“Back when we could actually travel (pre-COVID). Back two years ago when I was first appointed as a minister and I was visiting post-secondary institutions around the province, someone from my department had said if you want to get a really good understanding of how a strong and successful community adult learning works and operates, you need to go and see and speak to the one in Taber,” said Demetrios Nicolaides, Minister of Advanced Education for Alberta, to a smiling Brenner who took in the Zoom festivities with her husband by her side. “That stuck in my head that Taber is held in high regard and I’ve always understood it to be a model of incredible success. I certainly saw that when I came down for a quick visit. Everyone would agree here, that is largely attributed to the work you have done and your leadership. Recognizing the important impact that our foundational learners and our adult learning work has. It is such a remarkable part of our higher-education system, and it impacts the lives of so many individuals. You’ve made a meaningful difference in so many lives.”
Taber Mayor Andrew Prokop noted there have been 34 different cultures that Brenner and the staff at TDCALA had helped over the years with its breadth of programming in southern Alberta.
M.D. of Taber councillor and TDCALA board member for nearly three years, Tamara Miyanaga, had seen the impact Brenner and her staff had made on its residents that span 4,200 square kilometres in the region.
“Long before I came to the board, I had formed an impression of Jane with TDCALA. Not only did she serve this organization, she has built a legacy of building up people’s confidences by having them acquire skills. Whether that be reading, managing their finances or finding work, for that, she has developed a whole following of people that have allowed our municipality and further on to have that development,” said Miyanaga. “It has also developed confidence in themselves. I have seen people I’ve dealt with on a social assistance point of view come here. We may have helped them with rent in a different organization, but here she can teach them to read, get a job. It’s that whole adage of teach them to fish and they can take care of themselves. Jane (was) the person to teach people to fish so that they can sustain themselves. It’s not just newcomers, but also people who have lived here a long time in the lives that have been impacted. Jane found a way for people to improve themselves.”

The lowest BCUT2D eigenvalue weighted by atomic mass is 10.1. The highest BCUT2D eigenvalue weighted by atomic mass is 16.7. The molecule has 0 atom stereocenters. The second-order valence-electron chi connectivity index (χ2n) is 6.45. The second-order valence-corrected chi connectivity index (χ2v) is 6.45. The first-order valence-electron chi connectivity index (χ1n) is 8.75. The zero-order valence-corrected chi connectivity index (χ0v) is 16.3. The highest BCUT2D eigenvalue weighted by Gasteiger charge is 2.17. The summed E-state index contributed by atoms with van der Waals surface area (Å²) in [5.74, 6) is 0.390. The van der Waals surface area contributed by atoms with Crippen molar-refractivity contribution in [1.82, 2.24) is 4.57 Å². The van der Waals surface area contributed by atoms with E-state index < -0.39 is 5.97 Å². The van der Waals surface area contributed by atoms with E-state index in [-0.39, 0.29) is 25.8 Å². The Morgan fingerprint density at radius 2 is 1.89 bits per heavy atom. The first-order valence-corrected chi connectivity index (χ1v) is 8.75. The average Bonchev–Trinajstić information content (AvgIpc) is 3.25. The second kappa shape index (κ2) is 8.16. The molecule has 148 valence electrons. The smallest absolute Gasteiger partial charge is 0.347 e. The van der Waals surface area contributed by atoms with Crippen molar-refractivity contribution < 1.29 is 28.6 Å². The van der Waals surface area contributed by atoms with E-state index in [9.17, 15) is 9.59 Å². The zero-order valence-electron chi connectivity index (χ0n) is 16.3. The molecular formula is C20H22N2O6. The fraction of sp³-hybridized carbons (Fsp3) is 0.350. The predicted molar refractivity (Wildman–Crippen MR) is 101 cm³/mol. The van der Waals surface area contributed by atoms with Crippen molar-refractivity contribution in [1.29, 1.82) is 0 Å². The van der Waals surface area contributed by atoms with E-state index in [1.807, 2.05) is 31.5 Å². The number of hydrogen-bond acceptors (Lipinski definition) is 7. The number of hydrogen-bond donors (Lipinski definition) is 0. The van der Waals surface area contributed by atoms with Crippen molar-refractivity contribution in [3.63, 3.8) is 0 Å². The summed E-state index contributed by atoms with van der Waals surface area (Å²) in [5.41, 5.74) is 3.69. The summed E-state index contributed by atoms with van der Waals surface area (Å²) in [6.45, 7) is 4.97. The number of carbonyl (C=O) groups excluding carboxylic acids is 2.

That love Brenner had for anyone who walked through the doors of TDCALA also transferred to her staff, with many warm words coming from past and present employees.
Former employee Donna Sato recalled getting to know two sides of Jane Brenner. There was the one side everyone saw in the leader at the top of the work triangle in executive director Jane. Then Sato got to know Jane the person, as Sato was struggling with some personal matters.